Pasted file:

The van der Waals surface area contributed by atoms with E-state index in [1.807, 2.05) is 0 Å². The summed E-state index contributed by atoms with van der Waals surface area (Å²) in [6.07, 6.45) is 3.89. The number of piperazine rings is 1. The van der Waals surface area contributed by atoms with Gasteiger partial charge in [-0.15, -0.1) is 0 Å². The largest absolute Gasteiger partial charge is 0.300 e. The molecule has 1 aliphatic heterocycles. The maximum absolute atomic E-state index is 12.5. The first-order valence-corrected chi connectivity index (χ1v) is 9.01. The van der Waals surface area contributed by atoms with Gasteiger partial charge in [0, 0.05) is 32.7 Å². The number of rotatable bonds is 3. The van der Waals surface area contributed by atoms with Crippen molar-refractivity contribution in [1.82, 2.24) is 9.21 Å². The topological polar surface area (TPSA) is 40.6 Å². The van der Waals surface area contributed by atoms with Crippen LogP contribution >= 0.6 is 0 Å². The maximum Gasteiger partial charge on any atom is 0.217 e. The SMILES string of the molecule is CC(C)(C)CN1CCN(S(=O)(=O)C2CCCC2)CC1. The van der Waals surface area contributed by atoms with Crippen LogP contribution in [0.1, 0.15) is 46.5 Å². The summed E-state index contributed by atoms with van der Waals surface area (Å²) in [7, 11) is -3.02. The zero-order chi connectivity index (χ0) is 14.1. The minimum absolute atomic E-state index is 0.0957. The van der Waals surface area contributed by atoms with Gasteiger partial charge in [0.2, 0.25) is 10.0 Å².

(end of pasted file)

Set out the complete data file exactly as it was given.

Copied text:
The van der Waals surface area contributed by atoms with E-state index in [1.807, 2.05) is 0 Å². The summed E-state index contributed by atoms with van der Waals surface area (Å²) in [6.07, 6.45) is 3.89. The number of piperazine rings is 1. The van der Waals surface area contributed by atoms with Gasteiger partial charge in [-0.15, -0.1) is 0 Å². The largest absolute Gasteiger partial charge is 0.300 e. The molecule has 1 aliphatic heterocycles. The maximum absolute atomic E-state index is 12.5. The first-order valence-corrected chi connectivity index (χ1v) is 9.01. The van der Waals surface area contributed by atoms with Gasteiger partial charge in [0, 0.05) is 32.7 Å². The number of rotatable bonds is 3. The van der Waals surface area contributed by atoms with Crippen molar-refractivity contribution in [1.82, 2.24) is 9.21 Å². The topological polar surface area (TPSA) is 40.6 Å². The van der Waals surface area contributed by atoms with Crippen LogP contribution >= 0.6 is 0 Å². The maximum Gasteiger partial charge on any atom is 0.217 e. The SMILES string of the molecule is CC(C)(C)CN1CCN(S(=O)(=O)C2CCCC2)CC1. The van der Waals surface area contributed by atoms with Crippen LogP contribution in [0.1, 0.15) is 46.5 Å². The summed E-state index contributed by atoms with van der Waals surface area (Å²) in [7, 11) is -3.02. The zero-order chi connectivity index (χ0) is 14.1. The minimum absolute atomic E-state index is 0.0957. The van der Waals surface area contributed by atoms with Gasteiger partial charge in [0.2, 0.25) is 10.0 Å².